Page  00000003 tures and, in particular, to provide a simple mechanism for adding features that use previously extracted features in their calculations. 6. USING ACE The first way to use ACE is through an easy-to-use and well-documented GUI, currently under development, that allows users to build taxonomies, label and manage training and testing instances, manage features, control classifier settings, carry out comparisons of classification methodologies, train and use classifiers and view results of experiments and classifications. This GUI is based in part on the Bodhidharma GUI [8]. The second way of using ACE is through a simple command-line interface. This interface is useful for users who already have the appropriate configuration files set up and would like a quick and easy method of performing tasks such as batch processing. The final way of using ACE is for users to directly access the ACE Java classes from their own software. ACE is entirely open source, and it is distributed with good quality Javadocs and a manual describing the class structure and software implementation. This is useful for users who wish to integrate ACE's functionality directly into their own systems. ACE has been designed to be easily extensible, and users are free to add to it or change it. The central purpose of ACE is to find a good classification methodology for any given problem. There can often be tradeoffs between different techniques in terms of success rates versus processing times. ACE makes it possible to meet the individual needs of particular users by allowing one to set constraints on training and/or testing times so that the best approach can be found within particular time limitations. ACE includes four simple but flexible XML file formats that are used to store settings and to communicate with external software: * Taxonomy: Specifies the classes that instances can belong to. Hierarchical structuring of classes is permitted. Allowances are made for modifications to the standard hierarchical structure, including the possibilities of having given instances belong to multiple classes or of allowing one class to be descended from multiple parent classes. * Feature Key: Specifies the names and descriptions of the features that classifiers can use for a particular problem. This makes it easy to use arbitrary features extracted from arbitrary feature extraction systems. * Feature Vectors: Specifies the particular feature vector values for sets of instances. This file format allows sequences of possibly overlapping feature vectors for frames of a particular instance as well as global feature vectors for each instance. More details are provided in Section 4. * Classifications: Stores either model classifications or classification results. Functionality is included to al low different, possibly overlapping, segments of a single recording to belong to different classes. A given instance is permitted to belong to multiple classes simultaneously. This file architecture deviates from the standard approach of using a single file to store both feature vectors and model classifications as well as, sometimes, the taxonomy of candidate classes. There are several reasons for this deviation. Firstly, this enables a large set of features to be extracted once and then stored in a single file that can be used for multiple purposes. For example, features could be extracted from a large collection of recordings and stored in a single file that could be used to classify the recordings based on genre, composer and geographical point of origin, three tasks that require entirely different taxonomies. Furthermore, one does not need to reprocess the model classifications if the features used change. For example, one could classify a given corpus of audio recordings and then later perform the same task on symbolic recordings of the same corpus using the same Classifications file. The separation into multiple files makes it possible to distribute one type of XML file for arbitrary purposes to others without needing to impose one's own choices for the other three XML files. ACE also makes allowances for more general, flexible and sophisticated taxonomies and feature structures than most systems, and the separation into multiple files makes it easier to conceptualize sophisticated arrangements. 7. USING DISTRIBUTED COMPUTING Many classification techniques are computationally intensive, especially when many features are used or there are large training sets. This is particularly problematic in a system involving multiple classifiers. Functionality is therefore currently being built into ACE to allow it to run on a number of computers in parallel. This will result in a reduction in runtime via known efficient and effective parallel implementations for tasks such as training and feature weighting/selection [14, 11]. Additionally, approaching some tasks in parallel, such as "coarse-grained" genetic algorithm optimizations, may affect the quality as well as the speed of the result [2]. Two Java-based distributed computing systems are currently being considered for use, namely Grid Weka [5] and M2K/D2K [3]. Grid Weka has the advantage of being built directly on the Weka toolkit. D2K is a wellestablished and powerful environment, but M2K itself is currently only in alpha release. 8. CURRENT APPLICATIONS Several music-related classification problems are being used to test ACE, including genre classification, track segmentation of LPs, beat-box sound recognition and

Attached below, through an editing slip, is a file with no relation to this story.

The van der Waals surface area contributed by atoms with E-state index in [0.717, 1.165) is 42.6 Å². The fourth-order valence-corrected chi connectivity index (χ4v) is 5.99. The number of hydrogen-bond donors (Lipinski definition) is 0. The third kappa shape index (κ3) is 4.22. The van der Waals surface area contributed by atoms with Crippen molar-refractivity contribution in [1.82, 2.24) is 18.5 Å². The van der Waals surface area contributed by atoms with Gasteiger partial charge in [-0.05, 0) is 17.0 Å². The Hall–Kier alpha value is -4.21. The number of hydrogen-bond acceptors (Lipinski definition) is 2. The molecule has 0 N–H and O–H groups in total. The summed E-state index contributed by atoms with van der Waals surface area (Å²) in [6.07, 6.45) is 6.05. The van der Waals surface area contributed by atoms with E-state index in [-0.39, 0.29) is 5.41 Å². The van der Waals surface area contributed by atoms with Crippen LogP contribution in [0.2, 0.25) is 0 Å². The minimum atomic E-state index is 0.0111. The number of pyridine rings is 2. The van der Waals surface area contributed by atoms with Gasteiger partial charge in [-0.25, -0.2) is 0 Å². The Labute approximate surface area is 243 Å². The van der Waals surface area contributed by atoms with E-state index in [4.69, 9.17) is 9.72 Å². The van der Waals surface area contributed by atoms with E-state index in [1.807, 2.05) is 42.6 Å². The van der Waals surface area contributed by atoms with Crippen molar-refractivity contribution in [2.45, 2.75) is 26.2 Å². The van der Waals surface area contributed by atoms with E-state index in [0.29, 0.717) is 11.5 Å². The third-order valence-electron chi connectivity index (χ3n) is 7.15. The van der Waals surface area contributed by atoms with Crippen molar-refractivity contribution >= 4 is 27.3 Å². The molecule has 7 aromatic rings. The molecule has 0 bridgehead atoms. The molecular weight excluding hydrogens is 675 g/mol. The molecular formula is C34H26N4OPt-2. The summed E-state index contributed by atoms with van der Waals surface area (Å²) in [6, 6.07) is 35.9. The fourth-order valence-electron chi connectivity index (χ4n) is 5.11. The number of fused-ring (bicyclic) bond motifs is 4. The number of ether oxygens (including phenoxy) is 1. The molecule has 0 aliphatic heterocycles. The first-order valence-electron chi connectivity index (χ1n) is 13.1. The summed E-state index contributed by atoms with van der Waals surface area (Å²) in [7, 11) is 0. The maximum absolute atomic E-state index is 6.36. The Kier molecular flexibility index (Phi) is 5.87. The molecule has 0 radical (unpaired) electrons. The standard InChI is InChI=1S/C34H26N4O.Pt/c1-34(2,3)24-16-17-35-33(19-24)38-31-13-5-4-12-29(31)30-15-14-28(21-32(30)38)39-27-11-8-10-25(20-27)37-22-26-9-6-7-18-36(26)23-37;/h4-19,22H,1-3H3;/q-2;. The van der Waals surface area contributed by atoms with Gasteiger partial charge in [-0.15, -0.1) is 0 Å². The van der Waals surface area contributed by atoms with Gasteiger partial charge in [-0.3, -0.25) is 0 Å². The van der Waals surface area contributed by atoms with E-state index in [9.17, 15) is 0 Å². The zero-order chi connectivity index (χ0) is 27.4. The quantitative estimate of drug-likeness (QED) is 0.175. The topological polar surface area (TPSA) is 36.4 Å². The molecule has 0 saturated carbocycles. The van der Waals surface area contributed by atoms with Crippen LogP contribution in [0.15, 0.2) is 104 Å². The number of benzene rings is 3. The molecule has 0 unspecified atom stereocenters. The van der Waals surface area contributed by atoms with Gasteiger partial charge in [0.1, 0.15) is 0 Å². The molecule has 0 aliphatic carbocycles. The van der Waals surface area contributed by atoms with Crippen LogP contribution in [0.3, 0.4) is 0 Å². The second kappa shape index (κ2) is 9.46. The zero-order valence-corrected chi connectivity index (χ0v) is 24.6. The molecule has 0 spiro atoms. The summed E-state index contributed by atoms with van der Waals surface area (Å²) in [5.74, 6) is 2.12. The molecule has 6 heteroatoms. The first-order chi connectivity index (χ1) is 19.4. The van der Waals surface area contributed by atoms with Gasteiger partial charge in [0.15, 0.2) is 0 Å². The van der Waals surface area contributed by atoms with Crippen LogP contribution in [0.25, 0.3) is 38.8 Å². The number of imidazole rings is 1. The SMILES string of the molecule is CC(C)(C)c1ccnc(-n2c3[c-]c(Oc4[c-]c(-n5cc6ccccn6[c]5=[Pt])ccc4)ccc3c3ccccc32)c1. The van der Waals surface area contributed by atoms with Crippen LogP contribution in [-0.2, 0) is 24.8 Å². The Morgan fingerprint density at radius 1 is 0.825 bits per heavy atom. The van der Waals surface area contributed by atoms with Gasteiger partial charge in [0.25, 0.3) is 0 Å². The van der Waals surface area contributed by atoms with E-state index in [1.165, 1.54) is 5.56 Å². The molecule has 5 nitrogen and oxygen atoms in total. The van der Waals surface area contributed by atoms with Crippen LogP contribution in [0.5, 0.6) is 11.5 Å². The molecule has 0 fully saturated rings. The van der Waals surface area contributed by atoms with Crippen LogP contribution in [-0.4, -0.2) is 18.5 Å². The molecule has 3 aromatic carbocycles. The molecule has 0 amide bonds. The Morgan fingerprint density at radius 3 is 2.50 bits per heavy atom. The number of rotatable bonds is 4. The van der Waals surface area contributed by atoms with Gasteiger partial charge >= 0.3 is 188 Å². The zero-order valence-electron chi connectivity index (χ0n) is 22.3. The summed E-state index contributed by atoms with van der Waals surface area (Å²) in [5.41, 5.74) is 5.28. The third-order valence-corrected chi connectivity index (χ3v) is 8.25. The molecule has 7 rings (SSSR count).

Page  00000004 snare drum timbre recognition. The data from the UCI Machine Learning Repository and Weka test sets are also being used to assess the capabilities of ACE. 9. CONCLUSIONS ACE allows researchers to experimentally determine good classifiers, classifier combination methodologies and dimensionality reduction and feature weighting approaches for their specific classification needs, in terms of classification success rates, training times and classification times. ACE also provides music researchers with an easy-to-install and use, portable and extensible software package that supplies them with a powerful palette of classification techniques that they can use outof-the-box. Users have the option of using either the bundled MIDI and audio feature extractors or their own customized feature extractor. Further information on ACE, including source code, will be made available on the ACE web site. 10. FUTURE RESEARCH An expansion of ACE to allow the use of unsupervised and reinforcement learning is planned for the near future. Another priority is to include functionality for constructing sophisticated blackboard systems. A related goal is to make it possible to integrate knowledge sources based on heuristics into ACE. Once the distributed aspect of the system is complete, a server-based sub-system will be designed that contains a coordination system and a database. Although not necessary for using ACE, users may choose to dedicate a computer to this server, allowing ACE to run perpetually. The server will keep a record of performances of all ACE operations run on a particular user's cluster and generate statistics for self-evaluation and improvement. The server, and possibly other computers in the cluster, will make use of any idle time to attempt to improve solutions to previously encountered but currently inactive problems. Over time, gradual additions will be made to the ACE library of classifiers, dimensionality reducers and classifier combination techniques. The bundled feature extractors will also be expanded as time goes on. It is hoped to eventually integrate ACE into the M2K framework. 11. ACKNOWLEDGEMENTS The generous financial support of the Social Sciences and Humanities Research Council of Canada and the Centre for Interdisciplinary Research in Music, Media and Technology(CIRMMT) has helped to make this research possible. 12. REFERENCES [1] Alpaydin, E. 2004. Introduction to machine learning. Cambridge, MA: MIT Press. [2] Cantui-Paz, E. 2000. Efficient and accurate parallel genetic algorithms. Boston: Kluwer Academic Publishers. [3] Downie, J. S. 2004. International music information retrieval systems evaluation laboratory (IMIRSEL): Introducing D2K and M2K. Demo Handout at the 2004 International Conference on Music Information Retrieval. [4] Duda, R., P. Hart, and D. Stork. 2001. Pattern classification. New York: Wiley. [5] Khoussainov, R., X. Zuo, and N. Kushmerick. 2004. Grid-enabled Weka: A toolkit for machine learning on the grid. ERCIM News 59. [6] Kittler, J. 2000. A framework for classifier fusion: Is it still needed? Proceedings of the Joint IAPR International Workshops on Advances in Pattern Recognition. 45-56. [7] Kuncheva, L. 2004. Combining pattern classifiers: Methods and algorithms. New York: Wiley. [8] McKay, C. 2004. Automatic genre classification of MIDI recordings. M.A. Thesis. McGill University, Canada. [9] Minaei-Bidgoli, B., G. Kortemeyer, and W. Punch. 2004. Optimizing classification ensembles via a genetic algorithm for a webbased educational system. Proceedings of the International Workshop on Syntactical and Structural Pattern Recognition and Statistical Pattern Recognition. 397-406. [10]Pachet, F., and Z. Aymeric. 2004. Augomatic extraction of music descriptors from acoustic signals. Proceedings of the International Conference on Music Information Retrieval. 353-6. [11] Punch, W., E. Goodman, M. Pei, L. Chia-Shun, P. Hovland, and R. Enbody. 1993. Further research on feature selection and classification using genetic algorithms. Proceedings of the International Conference on Genetic Algorithms. 557-64. [12] Russell, S., and P. Norvig. 2002. Artificial intelligence: A modern approach. Upper Saddle River, NJ: Prentice Hall. [13] Tzanetakis, G., and P. Cook. 1999. MARSYAS: A framework for audio analysis. Organized Sound 4 (3): 169-75. [14]Witten, I., and E. Frank. 2000. Data mining: Practical machine learning tools and techniques with Java implementations. San Francisco: Morgan Kaufmann Publishers.